Autumn knitting – a tale of two cardigans

Back to Nanook

Nepal yarnIn October last year I started knitting a Nanook cardigan in lovely, squishy Drops Nepal. It’s knitted all-in-one, from the top down, which meant that I soon had a lot of stitches on my needle. The only problem was, at that time the only circular needle of the right size that I possessed was an awful thing with an inflexible plastic tube joining two bamboo points that smelt strongly of varnish. I’d bought a set of these 60cm (24”) needles very cheaply from China, because I wasn’t sure if I was going to get on well with circulars. I used my Chinese needles for the occasional hat or collar, but this was the first time that I’d tried to use one of them for a whole garment, and it wasn’t up to the job. Apart from anything else, as the number of stitches increased over the shoulders of my cardigan, it soon became apparent that a 60cm needle was far too short. So I put that project away and dropped strong hints that I’d like a decent set of interchangeable needles for Christmas.

Well, Christmas came and I got my set of KnitPro circulars. But by then I was well into other knitting projects, and when they were finished it was spring and I had no enthusiasm for knitting Nepal, an Aran weight wool/alpaca blend. Now, after 6 months of knitting in cotton and linen, I suddenly feel like tackling a heavier, woollier project again. Autumn is funny like that.

Shoulders of Nanook cardigan Nanook has come out of hibernation, been transferred to a non-smelly circular needle of adequate length and flexibility, and I am already below the armholes. I am getting through the yarn at a terrific rate though, and I’m worried that I’ll need to buy some more. Which presents a problem, seeing as the dye lot is unlikely to be still available after all this time and nowhere locally sells Drops since Arcadia Textiles in Elland gave up being a yarn supplier. If only I’d restarted the project a few weeks ago, then I could have tried to find a match at one of the Yarndale stalls selling that brand. Ah well. I will keep going until I run out, work out how many more balls I need and then decide what to do.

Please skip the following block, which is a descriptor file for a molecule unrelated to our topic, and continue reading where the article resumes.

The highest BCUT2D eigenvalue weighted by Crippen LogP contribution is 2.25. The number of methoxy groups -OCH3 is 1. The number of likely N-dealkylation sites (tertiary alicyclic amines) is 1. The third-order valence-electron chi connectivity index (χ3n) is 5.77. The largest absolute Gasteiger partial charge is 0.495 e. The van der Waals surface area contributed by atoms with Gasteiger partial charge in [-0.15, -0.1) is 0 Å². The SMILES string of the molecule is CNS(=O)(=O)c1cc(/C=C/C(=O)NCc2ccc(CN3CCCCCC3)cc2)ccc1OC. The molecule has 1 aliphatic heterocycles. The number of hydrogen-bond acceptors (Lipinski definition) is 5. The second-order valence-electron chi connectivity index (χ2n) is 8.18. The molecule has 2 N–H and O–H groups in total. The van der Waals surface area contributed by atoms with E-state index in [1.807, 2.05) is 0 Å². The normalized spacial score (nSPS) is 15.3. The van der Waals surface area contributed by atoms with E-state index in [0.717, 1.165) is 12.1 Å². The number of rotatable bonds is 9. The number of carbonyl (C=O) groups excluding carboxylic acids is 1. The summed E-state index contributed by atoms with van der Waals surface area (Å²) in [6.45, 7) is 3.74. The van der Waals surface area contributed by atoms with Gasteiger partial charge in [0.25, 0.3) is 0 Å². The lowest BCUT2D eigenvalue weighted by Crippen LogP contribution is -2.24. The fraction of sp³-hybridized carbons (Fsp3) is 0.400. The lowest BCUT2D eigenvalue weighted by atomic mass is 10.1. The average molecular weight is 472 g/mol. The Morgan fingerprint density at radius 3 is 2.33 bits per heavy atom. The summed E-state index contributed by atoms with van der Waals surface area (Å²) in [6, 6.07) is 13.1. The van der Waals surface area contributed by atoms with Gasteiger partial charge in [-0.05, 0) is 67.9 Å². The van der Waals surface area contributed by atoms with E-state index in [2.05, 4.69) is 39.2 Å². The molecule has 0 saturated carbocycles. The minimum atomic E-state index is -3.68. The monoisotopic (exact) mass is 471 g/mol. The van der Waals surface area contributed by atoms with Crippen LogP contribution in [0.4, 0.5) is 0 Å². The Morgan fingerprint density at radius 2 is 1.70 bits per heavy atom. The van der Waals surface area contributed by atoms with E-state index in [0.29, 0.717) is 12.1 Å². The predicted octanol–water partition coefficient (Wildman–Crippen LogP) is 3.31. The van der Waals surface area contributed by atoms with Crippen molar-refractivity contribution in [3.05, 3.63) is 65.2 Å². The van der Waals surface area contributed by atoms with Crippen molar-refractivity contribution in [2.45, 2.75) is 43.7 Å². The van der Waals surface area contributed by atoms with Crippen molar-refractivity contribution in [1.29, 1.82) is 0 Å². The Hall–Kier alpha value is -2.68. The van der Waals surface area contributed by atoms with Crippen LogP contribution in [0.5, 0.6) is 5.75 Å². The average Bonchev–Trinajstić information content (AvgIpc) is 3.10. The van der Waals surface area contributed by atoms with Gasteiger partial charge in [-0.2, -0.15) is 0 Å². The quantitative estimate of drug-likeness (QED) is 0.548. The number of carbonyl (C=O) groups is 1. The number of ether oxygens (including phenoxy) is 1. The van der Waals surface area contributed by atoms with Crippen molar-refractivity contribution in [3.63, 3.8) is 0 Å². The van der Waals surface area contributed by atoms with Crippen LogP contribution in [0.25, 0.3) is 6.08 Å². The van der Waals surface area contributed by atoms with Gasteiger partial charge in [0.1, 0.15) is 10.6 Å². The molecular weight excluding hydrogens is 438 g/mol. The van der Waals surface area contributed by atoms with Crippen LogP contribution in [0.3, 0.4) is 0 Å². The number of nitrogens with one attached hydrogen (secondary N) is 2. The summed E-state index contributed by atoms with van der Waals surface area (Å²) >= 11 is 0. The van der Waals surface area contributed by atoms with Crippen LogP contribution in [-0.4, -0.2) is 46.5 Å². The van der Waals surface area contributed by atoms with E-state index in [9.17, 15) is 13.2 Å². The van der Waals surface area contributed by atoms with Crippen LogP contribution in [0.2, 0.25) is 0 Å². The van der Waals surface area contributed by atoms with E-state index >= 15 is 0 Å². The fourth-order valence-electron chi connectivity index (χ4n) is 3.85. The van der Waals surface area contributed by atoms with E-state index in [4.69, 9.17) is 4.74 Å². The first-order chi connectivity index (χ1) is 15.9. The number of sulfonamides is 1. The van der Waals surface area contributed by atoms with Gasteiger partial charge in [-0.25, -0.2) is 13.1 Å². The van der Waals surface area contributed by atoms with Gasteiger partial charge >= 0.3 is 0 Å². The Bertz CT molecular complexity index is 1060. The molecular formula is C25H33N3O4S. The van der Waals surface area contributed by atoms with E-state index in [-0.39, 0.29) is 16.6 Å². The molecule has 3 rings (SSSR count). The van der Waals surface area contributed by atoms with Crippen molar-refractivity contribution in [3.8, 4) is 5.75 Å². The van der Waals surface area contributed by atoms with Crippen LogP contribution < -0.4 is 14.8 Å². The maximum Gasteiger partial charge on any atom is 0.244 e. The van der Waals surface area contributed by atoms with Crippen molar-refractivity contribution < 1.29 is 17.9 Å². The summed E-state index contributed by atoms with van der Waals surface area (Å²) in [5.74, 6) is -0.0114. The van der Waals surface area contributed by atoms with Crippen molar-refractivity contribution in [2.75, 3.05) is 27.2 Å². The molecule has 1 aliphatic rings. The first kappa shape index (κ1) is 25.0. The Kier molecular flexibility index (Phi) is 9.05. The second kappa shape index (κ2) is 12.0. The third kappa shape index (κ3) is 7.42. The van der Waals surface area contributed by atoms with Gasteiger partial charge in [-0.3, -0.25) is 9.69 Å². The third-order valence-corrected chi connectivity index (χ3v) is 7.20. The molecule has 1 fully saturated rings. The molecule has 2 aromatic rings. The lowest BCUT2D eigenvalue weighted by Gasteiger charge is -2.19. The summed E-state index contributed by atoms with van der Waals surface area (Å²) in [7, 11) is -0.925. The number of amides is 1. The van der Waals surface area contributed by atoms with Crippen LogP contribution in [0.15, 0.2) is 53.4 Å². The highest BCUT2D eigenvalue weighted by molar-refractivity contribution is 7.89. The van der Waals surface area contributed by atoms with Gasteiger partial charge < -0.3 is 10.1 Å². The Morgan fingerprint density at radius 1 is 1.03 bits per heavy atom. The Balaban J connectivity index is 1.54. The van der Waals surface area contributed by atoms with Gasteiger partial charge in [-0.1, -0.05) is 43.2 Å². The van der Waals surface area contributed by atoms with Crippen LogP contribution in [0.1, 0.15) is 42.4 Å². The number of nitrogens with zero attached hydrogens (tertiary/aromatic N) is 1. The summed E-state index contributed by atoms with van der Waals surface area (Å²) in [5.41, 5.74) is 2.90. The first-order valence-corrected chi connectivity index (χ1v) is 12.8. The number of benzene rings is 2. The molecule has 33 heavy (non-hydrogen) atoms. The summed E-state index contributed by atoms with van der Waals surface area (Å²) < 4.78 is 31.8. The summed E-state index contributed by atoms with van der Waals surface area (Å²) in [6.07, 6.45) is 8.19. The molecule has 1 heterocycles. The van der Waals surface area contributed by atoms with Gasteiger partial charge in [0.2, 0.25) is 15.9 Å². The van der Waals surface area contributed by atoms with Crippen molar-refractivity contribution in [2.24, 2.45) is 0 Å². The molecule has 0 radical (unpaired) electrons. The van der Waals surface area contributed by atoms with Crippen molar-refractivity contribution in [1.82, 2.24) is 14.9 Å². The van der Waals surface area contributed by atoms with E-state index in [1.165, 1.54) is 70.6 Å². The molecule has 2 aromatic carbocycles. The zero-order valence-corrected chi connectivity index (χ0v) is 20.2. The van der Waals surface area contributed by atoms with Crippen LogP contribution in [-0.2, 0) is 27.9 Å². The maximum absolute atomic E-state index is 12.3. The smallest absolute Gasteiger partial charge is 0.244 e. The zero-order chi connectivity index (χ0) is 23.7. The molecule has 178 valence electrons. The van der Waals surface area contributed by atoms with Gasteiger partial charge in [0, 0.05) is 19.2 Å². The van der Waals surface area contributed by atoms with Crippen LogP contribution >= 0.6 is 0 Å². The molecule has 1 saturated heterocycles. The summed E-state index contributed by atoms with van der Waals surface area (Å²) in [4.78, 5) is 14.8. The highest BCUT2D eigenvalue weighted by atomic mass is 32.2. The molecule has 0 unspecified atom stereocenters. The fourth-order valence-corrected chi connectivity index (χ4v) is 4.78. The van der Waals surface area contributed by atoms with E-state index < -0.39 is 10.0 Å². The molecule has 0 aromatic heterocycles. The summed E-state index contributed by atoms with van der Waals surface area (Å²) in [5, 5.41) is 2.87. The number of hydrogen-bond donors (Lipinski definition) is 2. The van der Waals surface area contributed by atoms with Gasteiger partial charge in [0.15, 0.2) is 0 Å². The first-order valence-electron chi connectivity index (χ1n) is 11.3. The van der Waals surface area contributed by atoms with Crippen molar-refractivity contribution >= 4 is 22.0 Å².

The lace collar is in a reversible stitch, so it looks equally good open or closed.  If I have enough yarn, I’ll knit lacy cuffs too and graft them onto the bottom of the sleeves – a necessary step, seeing as the scalloped edge is the cast-on and the sleeves are knitted top down, like the body.

I love the increases across the back and shoulders.  They are described as lifted increases, because the stitch in the row below is lifted up onto the needle and then knitted to create the extra stitch, and I don’t think I’ve done them before.

Back of Nanook cardigan

That’s my red row counter safety-pinned to the collar, in case you’re wondering.  I can never find it unless I attach it the the garment.  I know I could slip it onto the cable of the circular needle while I’m knitting back and forth, but I find that awkward for some reason.

Adrift again

Blocking Adrift cardiganIn the meantime, I have blocked my second Titus Adrift and taken a few photos before putting it away to be worn next summer. The weather is now so cool, with little power in the sun even when it is shining, that it took 5 days to dry after being soaked and then blotted in a towel prior to pinning out. I’m happy with it, although it still has quite a firm, linen-ey handle. At Yarndale I had a good feel of a scarf that had been knitted in the same Bergère de France Bigarelle and was surprisingly soft and drapey, so I’m expecting my cardigan will also soften once it has had a proper wash.

Side view of Adrift cardiFront view of Adrift Again cardigan

About yorkshirecrafter

I live and work in West Yorkshire.  I've always enjoyed crafts of all types, from woodwork to lace-making.  I also enjoy anything mathematical, which makes knitting a favourite pastime, especially complicated designs.  I've been advising businesses and industry on environmental matters for 30 years and also have an interest in green living, especially where it saves me money. I live with my husband and our Maine Coon in a 100-year-old cottage that constantly needs something doing to it.  Fortunately, I enjoy DIY too.
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